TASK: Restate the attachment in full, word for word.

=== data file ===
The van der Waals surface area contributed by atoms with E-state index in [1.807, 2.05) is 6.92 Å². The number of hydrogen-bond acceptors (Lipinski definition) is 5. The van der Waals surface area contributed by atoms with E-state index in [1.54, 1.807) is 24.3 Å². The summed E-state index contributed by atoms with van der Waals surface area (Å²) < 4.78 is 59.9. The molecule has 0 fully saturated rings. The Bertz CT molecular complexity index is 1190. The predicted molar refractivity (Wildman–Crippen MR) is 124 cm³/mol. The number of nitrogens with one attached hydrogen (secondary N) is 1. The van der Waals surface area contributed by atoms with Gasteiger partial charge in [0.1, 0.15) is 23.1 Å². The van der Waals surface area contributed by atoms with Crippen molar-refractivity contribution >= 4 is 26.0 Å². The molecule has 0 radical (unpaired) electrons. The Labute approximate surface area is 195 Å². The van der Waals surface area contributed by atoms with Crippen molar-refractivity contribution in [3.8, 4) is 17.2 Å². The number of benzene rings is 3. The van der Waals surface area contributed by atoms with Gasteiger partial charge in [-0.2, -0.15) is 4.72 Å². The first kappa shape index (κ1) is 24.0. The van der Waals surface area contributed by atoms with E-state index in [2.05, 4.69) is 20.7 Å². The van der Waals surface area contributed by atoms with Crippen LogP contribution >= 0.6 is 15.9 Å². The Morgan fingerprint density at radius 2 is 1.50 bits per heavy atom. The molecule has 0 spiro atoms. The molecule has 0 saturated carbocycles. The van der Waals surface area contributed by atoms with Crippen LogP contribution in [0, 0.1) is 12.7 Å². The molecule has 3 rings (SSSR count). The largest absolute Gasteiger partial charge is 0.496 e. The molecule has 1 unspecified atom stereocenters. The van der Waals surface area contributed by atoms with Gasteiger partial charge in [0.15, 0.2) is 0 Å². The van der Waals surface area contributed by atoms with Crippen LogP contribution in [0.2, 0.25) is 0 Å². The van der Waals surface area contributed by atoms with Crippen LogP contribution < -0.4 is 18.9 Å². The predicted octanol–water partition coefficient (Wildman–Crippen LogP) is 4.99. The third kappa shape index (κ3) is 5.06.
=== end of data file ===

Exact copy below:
The van der Waals surface area contributed by atoms with E-state index in [1.807, 2.05) is 6.92 Å². The number of hydrogen-bond acceptors (Lipinski definition) is 5. The van der Waals surface area contributed by atoms with E-state index in [1.54, 1.807) is 24.3 Å². The summed E-state index contributed by atoms with van der Waals surface area (Å²) < 4.78 is 59.9. The molecule has 0 fully saturated rings. The Bertz CT molecular complexity index is 1190. The predicted molar refractivity (Wildman–Crippen MR) is 124 cm³/mol. The number of nitrogens with one attached hydrogen (secondary N) is 1. The van der Waals surface area contributed by atoms with Gasteiger partial charge in [0.1, 0.15) is 23.1 Å². The van der Waals surface area contributed by atoms with Crippen molar-refractivity contribution >= 4 is 26.0 Å². The molecule has 0 radical (unpaired) electrons. The Labute approximate surface area is 195 Å². The van der Waals surface area contributed by atoms with Crippen molar-refractivity contribution in [3.8, 4) is 17.2 Å². The number of benzene rings is 3. The van der Waals surface area contributed by atoms with Gasteiger partial charge in [-0.2, -0.15) is 4.72 Å². The first kappa shape index (κ1) is 24.0. The van der Waals surface area contributed by atoms with E-state index in [2.05, 4.69) is 20.7 Å². The van der Waals surface area contributed by atoms with Crippen LogP contribution >= 0.6 is 15.9 Å². The Morgan fingerprint density at radius 2 is 1.50 bits per heavy atom. The molecule has 0 spiro atoms. The molecule has 0 saturated carbocycles. The van der Waals surface area contributed by atoms with Crippen LogP contribution in [0, 0.1) is 12.7 Å². The molecule has 3 rings (SSSR count). The largest absolute Gasteiger partial charge is 0.496 e. The molecule has 1 unspecified atom stereocenters. The van der Waals surface area contributed by atoms with Gasteiger partial charge in [0.15, 0.2) is 0 Å². The van der Waals surface area contributed by atoms with Crippen LogP contribution in [0.2, 0.25) is 0 Å². The van der Waals surface area contributed by atoms with Crippen LogP contribution < -0.4 is 18.9 Å². The predicted octanol–water partition coefficient (Wildman–Crippen LogP) is 4.99. The third kappa shape index (κ3) is 5.06.